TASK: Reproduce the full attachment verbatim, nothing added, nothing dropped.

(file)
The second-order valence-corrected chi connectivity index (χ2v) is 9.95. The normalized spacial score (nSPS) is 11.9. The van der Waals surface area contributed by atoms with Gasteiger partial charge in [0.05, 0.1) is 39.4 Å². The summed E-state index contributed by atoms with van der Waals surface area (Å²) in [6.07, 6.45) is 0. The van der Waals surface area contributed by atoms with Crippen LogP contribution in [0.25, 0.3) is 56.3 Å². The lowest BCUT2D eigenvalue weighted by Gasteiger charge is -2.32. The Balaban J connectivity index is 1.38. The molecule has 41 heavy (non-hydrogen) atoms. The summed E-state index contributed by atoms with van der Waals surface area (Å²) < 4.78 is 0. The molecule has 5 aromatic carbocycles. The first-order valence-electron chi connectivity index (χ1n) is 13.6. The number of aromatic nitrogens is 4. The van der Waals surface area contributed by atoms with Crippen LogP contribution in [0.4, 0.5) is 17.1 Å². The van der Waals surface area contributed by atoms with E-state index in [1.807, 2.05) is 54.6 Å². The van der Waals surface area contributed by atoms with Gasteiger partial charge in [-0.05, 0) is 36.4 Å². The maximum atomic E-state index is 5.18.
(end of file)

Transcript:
The second-order valence-corrected chi connectivity index (χ2v) is 9.95. The normalized spacial score (nSPS) is 11.9. The van der Waals surface area contributed by atoms with Gasteiger partial charge in [0.05, 0.1) is 39.4 Å². The summed E-state index contributed by atoms with van der Waals surface area (Å²) in [6.07, 6.45) is 0. The van der Waals surface area contributed by atoms with Crippen LogP contribution in [0.25, 0.3) is 56.3 Å². The lowest BCUT2D eigenvalue weighted by Gasteiger charge is -2.32. The Balaban J connectivity index is 1.38. The molecule has 41 heavy (non-hydrogen) atoms. The summed E-state index contributed by atoms with van der Waals surface area (Å²) < 4.78 is 0. The molecule has 5 aromatic carbocycles. The first-order valence-electron chi connectivity index (χ1n) is 13.6. The number of aromatic nitrogens is 4. The van der Waals surface area contributed by atoms with Crippen LogP contribution in [0.4, 0.5) is 17.1 Å². The van der Waals surface area contributed by atoms with E-state index in [1.807, 2.05) is 54.6 Å². The van der Waals surface area contributed by atoms with Gasteiger partial charge in [-0.05, 0) is 36.4 Å². The maximum atomic E-state index is 5.18.